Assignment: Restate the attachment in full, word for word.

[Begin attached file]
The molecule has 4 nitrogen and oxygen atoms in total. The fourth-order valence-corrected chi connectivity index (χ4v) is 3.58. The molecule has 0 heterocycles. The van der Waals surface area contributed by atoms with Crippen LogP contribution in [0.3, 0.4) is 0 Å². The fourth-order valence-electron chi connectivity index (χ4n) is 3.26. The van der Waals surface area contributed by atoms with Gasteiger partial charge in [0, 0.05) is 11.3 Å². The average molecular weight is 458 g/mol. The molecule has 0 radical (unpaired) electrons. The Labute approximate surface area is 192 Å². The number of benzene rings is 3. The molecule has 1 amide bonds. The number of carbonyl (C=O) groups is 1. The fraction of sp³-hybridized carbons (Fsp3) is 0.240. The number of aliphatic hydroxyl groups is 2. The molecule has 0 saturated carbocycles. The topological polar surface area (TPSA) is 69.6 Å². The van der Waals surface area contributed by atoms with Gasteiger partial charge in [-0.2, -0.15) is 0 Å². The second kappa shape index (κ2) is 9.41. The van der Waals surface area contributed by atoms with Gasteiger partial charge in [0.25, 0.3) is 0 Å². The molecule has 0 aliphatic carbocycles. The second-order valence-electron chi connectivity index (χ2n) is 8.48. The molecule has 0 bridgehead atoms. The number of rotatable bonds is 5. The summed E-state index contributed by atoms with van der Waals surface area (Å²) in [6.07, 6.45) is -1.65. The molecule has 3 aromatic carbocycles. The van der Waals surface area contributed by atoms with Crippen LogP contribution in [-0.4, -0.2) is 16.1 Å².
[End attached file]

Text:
The molecule has 4 nitrogen and oxygen atoms in total. The fourth-order valence-corrected chi connectivity index (χ4v) is 3.58. The molecule has 0 heterocycles. The van der Waals surface area contributed by atoms with Crippen LogP contribution in [0.3, 0.4) is 0 Å². The fourth-order valence-electron chi connectivity index (χ4n) is 3.26. The van der Waals surface area contributed by atoms with Gasteiger partial charge in [0, 0.05) is 11.3 Å². The average molecular weight is 458 g/mol. The molecule has 0 radical (unpaired) electrons. The Labute approximate surface area is 192 Å². The number of benzene rings is 3. The molecule has 1 amide bonds. The number of carbonyl (C=O) groups is 1. The fraction of sp³-hybridized carbons (Fsp3) is 0.240. The number of aliphatic hydroxyl groups is 2. The molecule has 0 saturated carbocycles. The topological polar surface area (TPSA) is 69.6 Å². The van der Waals surface area contributed by atoms with Gasteiger partial charge in [-0.2, -0.15) is 0 Å². The second kappa shape index (κ2) is 9.41. The van der Waals surface area contributed by atoms with Gasteiger partial charge in [0.25, 0.3) is 0 Å². The molecule has 0 aliphatic carbocycles. The second-order valence-electron chi connectivity index (χ2n) is 8.48. The molecule has 0 bridgehead atoms. The number of rotatable bonds is 5. The summed E-state index contributed by atoms with van der Waals surface area (Å²) in [6.07, 6.45) is -1.65. The molecule has 3 aromatic carbocycles. The van der Waals surface area contributed by atoms with Crippen LogP contribution in [-0.4, -0.2) is 16.1 Å².